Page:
UPDATE: While House Speaker Philip Gunn in a press release listed Rep. Debra Gibbs as a member of his commission, she says she is not serving on the commission. Her name has been removed from the list. Gunn’s office on Wednesday confirmed Gibbs will not serve on the commission but provided no other details.
House Speaker Philip Gunn on Tuesday announced membership of a bipartisan group of lawmakers who’ve been serving on a “Commission on Life” panel to guide post-abortion ban policies for the House.
Gunn announced he was creating such a commission in June after the U.S. Supreme Court’s ruling on a Mississippi case that overturned Roe vs. Wade abortion rights. He said the ruling would bring “new challenges” for Mississippi to make sure “those who are born have the resources they need.”
Mississippi, the poorest state in the nation, suffers from lack of prenatal, postnatal and all other forms of health care. It also has the highest infant mortality rate in the nation and one of the highest maternal death rates. It has for years faced federal court decrees to address its substandard foster care and children’s services system.
In a press release Gunn indicated his new commission has already been working, apparently in private, and has “already identified the following areas of need:”
- Engaging the faith community. “Churches have a tremendous opportunity to step up and minister to women and children,” Gunn’s release said.
- Helping pregnancy resource centers. Gunn said the commission wants to further incentivize businesses to help these centers. Early this year, lawmakers approved up to $3 million in tax credits for donations to the more than 30 centers in the state.
- Increasing access to adoption. Gunn said adoption should be “more readily available and affordable.”
- Creating jobs for moms. Gunn said job opportunities and better access to childcare should be incentivized.
- Helping families with challenges. This would focus on help for “those suffering from family breakdown, abuse, drug addiction, homelessness, special needs or other crises.”
- Cultivating a life-affirming culture. Gunn said he wants to implement policies that “encourage strong marriages, stable families and abstinence.”
- Improving child support enforcement. This is aimed at holding non-custodial parents more accountable.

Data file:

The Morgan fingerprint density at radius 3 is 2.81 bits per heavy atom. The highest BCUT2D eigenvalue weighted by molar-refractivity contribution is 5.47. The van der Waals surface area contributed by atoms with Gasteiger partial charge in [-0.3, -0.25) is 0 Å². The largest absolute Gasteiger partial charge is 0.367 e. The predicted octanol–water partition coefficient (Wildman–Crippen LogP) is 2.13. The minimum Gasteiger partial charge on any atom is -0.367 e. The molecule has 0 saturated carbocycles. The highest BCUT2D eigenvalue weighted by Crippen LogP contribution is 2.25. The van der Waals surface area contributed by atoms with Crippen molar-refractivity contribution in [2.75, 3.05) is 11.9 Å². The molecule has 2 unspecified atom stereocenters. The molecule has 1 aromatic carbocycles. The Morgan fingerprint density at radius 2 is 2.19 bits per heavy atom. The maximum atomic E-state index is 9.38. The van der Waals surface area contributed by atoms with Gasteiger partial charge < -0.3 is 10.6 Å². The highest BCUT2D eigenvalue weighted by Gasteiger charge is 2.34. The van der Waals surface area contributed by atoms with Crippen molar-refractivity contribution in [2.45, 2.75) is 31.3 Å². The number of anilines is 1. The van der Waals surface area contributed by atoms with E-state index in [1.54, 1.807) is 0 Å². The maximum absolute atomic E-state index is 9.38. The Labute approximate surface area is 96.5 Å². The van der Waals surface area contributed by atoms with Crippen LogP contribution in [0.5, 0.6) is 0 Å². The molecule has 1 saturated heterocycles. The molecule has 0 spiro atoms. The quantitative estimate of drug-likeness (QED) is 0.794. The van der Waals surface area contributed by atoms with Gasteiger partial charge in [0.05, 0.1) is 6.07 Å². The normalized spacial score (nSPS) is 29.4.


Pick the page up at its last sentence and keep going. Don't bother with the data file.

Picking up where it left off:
- Improving foster care. Gunn said the commission wants more effective child protection and foster care in Mississippi.
Gunn said the commission is guided by principles that families are best for children; the private sector, churches and non-profits “must step forward to answer the need;” and “government must stay in its lane and up its game,” but expanding government is not the best way to meet challenges.
Members of Gunn’s commission are: Reps. Otis Anthony, D-Sunflower; Cedric Burnett, D-Tunica; Angela Cockerham, I-Amite; Kevin Felsher, R-Biloxi; Jill Ford, R-Madison; Missy McGee, R-Hattiesburg; Dana Underwood McLean, R-Columbus; Sam Mims, R-McComb and Lee Yancey, R-Brandon.
Gunn said the commission is considering legislation such as expanding tax credits for crisis pregnancy centers, making adoption easier and incentivizing employers to “employ mothers during and after their pregnancy.”
Gunn’s release said, “We will provide the public with updates as we develop more specific proposals.”
In the Senate, Lt. Gov. Delbert Hosemann has created a nine-member “Senate Study Group on Women, Children and Families” tasked with guiding policy. The Senate panel has scheduled four public hearings beginning later this month, and has asked for written input from the public.
The Senate group will hold hearings at the Capitol on Sept. 27 and 28, and on Oct. 25 and 26. The hearings will be webcast, archived and open to the public. The public is invited to email written testimony to WCFStudyGroup@senate.ms.gov. The comments will be presented to the full committee.